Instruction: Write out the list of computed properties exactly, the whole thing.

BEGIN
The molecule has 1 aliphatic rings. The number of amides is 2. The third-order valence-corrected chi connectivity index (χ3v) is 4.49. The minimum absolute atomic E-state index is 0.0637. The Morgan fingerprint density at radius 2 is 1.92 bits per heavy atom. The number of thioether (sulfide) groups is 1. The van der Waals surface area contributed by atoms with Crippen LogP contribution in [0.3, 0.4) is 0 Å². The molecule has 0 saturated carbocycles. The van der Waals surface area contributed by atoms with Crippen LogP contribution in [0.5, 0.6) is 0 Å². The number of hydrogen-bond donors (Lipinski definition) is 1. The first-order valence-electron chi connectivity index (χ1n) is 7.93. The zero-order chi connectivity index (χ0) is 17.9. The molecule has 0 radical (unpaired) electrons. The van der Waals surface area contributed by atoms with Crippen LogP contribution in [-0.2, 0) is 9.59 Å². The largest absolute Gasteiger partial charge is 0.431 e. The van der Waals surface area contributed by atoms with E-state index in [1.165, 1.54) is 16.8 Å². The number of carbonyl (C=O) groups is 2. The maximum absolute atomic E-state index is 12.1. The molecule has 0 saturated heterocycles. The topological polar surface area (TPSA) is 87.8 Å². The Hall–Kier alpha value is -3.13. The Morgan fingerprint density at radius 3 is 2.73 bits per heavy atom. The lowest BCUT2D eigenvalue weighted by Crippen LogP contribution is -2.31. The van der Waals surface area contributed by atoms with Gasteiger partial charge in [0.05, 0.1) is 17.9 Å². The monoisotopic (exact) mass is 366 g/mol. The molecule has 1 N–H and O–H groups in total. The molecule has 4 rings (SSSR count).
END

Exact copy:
The molecule has 1 aliphatic rings. The number of amides is 2. The third-order valence-corrected chi connectivity index (χ3v) is 4.49. The minimum absolute atomic E-state index is 0.0637. The Morgan fingerprint density at radius 2 is 1.92 bits per heavy atom. The number of thioether (sulfide) groups is 1. The van der Waals surface area contributed by atoms with Crippen LogP contribution in [0.3, 0.4) is 0 Å². The molecule has 0 saturated carbocycles. The van der Waals surface area contributed by atoms with Crippen LogP contribution in [0.5, 0.6) is 0 Å². The number of hydrogen-bond donors (Lipinski definition) is 1. The first-order valence-electron chi connectivity index (χ1n) is 7.93. The zero-order chi connectivity index (χ0) is 17.9. The molecule has 0 radical (unpaired) electrons. The van der Waals surface area contributed by atoms with Crippen LogP contribution in [-0.2, 0) is 9.59 Å². The largest absolute Gasteiger partial charge is 0.431 e. The van der Waals surface area contributed by atoms with E-state index in [1.165, 1.54) is 16.8 Å². The number of carbonyl (C=O) groups is 2. The maximum absolute atomic E-state index is 12.1. The molecule has 0 saturated heterocycles. The topological polar surface area (TPSA) is 87.8 Å². The Hall–Kier alpha value is -3.13. The Morgan fingerprint density at radius 3 is 2.73 bits per heavy atom. The lowest BCUT2D eigenvalue weighted by Crippen LogP contribution is -2.31. The van der Waals surface area contributed by atoms with Gasteiger partial charge in [0.05, 0.1) is 17.9 Å². The monoisotopic (exact) mass is 366 g/mol. The molecule has 1 N–H and O–H groups in total. The molecule has 4 rings (SSSR count).